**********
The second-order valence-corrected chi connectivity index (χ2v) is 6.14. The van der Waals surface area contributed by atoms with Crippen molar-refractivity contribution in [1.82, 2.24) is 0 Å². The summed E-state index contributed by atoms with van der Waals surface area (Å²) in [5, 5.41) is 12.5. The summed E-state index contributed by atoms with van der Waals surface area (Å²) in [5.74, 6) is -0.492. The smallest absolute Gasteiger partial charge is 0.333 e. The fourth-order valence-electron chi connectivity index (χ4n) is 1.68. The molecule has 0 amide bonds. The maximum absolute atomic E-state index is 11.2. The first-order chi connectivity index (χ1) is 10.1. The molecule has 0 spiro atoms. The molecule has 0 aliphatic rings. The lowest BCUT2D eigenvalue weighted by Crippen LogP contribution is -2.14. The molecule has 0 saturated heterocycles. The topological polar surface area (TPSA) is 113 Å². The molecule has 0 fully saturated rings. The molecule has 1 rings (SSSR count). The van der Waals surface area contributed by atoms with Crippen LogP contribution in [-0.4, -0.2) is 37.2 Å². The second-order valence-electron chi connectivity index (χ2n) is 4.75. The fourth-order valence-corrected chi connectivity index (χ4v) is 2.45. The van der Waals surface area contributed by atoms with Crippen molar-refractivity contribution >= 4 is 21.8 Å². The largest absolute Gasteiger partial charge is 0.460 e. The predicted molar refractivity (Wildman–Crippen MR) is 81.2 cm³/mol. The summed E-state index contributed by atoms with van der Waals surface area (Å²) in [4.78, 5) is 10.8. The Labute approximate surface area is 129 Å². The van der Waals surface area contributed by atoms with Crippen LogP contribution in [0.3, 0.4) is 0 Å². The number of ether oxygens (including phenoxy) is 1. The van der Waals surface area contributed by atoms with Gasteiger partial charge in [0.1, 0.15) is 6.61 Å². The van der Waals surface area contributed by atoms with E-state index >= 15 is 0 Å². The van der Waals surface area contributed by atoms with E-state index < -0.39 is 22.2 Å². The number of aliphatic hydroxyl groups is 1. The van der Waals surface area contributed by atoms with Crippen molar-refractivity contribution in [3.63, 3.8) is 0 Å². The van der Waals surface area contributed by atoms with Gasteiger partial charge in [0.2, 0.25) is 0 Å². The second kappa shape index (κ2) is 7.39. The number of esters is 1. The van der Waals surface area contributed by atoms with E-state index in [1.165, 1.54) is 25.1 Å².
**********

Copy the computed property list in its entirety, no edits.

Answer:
The second-order valence-corrected chi connectivity index (χ2v) is 6.14. The van der Waals surface area contributed by atoms with Crippen molar-refractivity contribution in [1.82, 2.24) is 0 Å². The summed E-state index contributed by atoms with van der Waals surface area (Å²) in [5, 5.41) is 12.5. The summed E-state index contributed by atoms with van der Waals surface area (Å²) in [5.74, 6) is -0.492. The smallest absolute Gasteiger partial charge is 0.333 e. The fourth-order valence-electron chi connectivity index (χ4n) is 1.68. The molecule has 0 amide bonds. The maximum absolute atomic E-state index is 11.2. The first-order chi connectivity index (χ1) is 10.1. The molecule has 0 spiro atoms. The molecule has 0 aliphatic rings. The lowest BCUT2D eigenvalue weighted by Crippen LogP contribution is -2.14. The molecule has 0 saturated heterocycles. The topological polar surface area (TPSA) is 113 Å². The molecule has 0 fully saturated rings. The molecule has 1 rings (SSSR count). The van der Waals surface area contributed by atoms with Crippen LogP contribution in [-0.4, -0.2) is 37.2 Å². The second-order valence-electron chi connectivity index (χ2n) is 4.75. The fourth-order valence-corrected chi connectivity index (χ4v) is 2.45. The van der Waals surface area contributed by atoms with Crippen molar-refractivity contribution >= 4 is 21.8 Å². The largest absolute Gasteiger partial charge is 0.460 e. The predicted molar refractivity (Wildman–Crippen MR) is 81.2 cm³/mol. The summed E-state index contributed by atoms with van der Waals surface area (Å²) in [4.78, 5) is 10.8. The Labute approximate surface area is 129 Å². The van der Waals surface area contributed by atoms with Crippen LogP contribution in [0.3, 0.4) is 0 Å². The number of ether oxygens (including phenoxy) is 1. The van der Waals surface area contributed by atoms with Gasteiger partial charge in [0.1, 0.15) is 6.61 Å². The van der Waals surface area contributed by atoms with E-state index >= 15 is 0 Å². The van der Waals surface area contributed by atoms with E-state index < -0.39 is 22.2 Å². The number of aliphatic hydroxyl groups is 1. The van der Waals surface area contributed by atoms with Crippen molar-refractivity contribution in [3.63, 3.8) is 0 Å². The van der Waals surface area contributed by atoms with Gasteiger partial charge in [0.2, 0.25) is 0 Å². The second kappa shape index (κ2) is 7.39. The number of esters is 1. The van der Waals surface area contributed by atoms with E-state index in [1.165, 1.54) is 25.1 Å².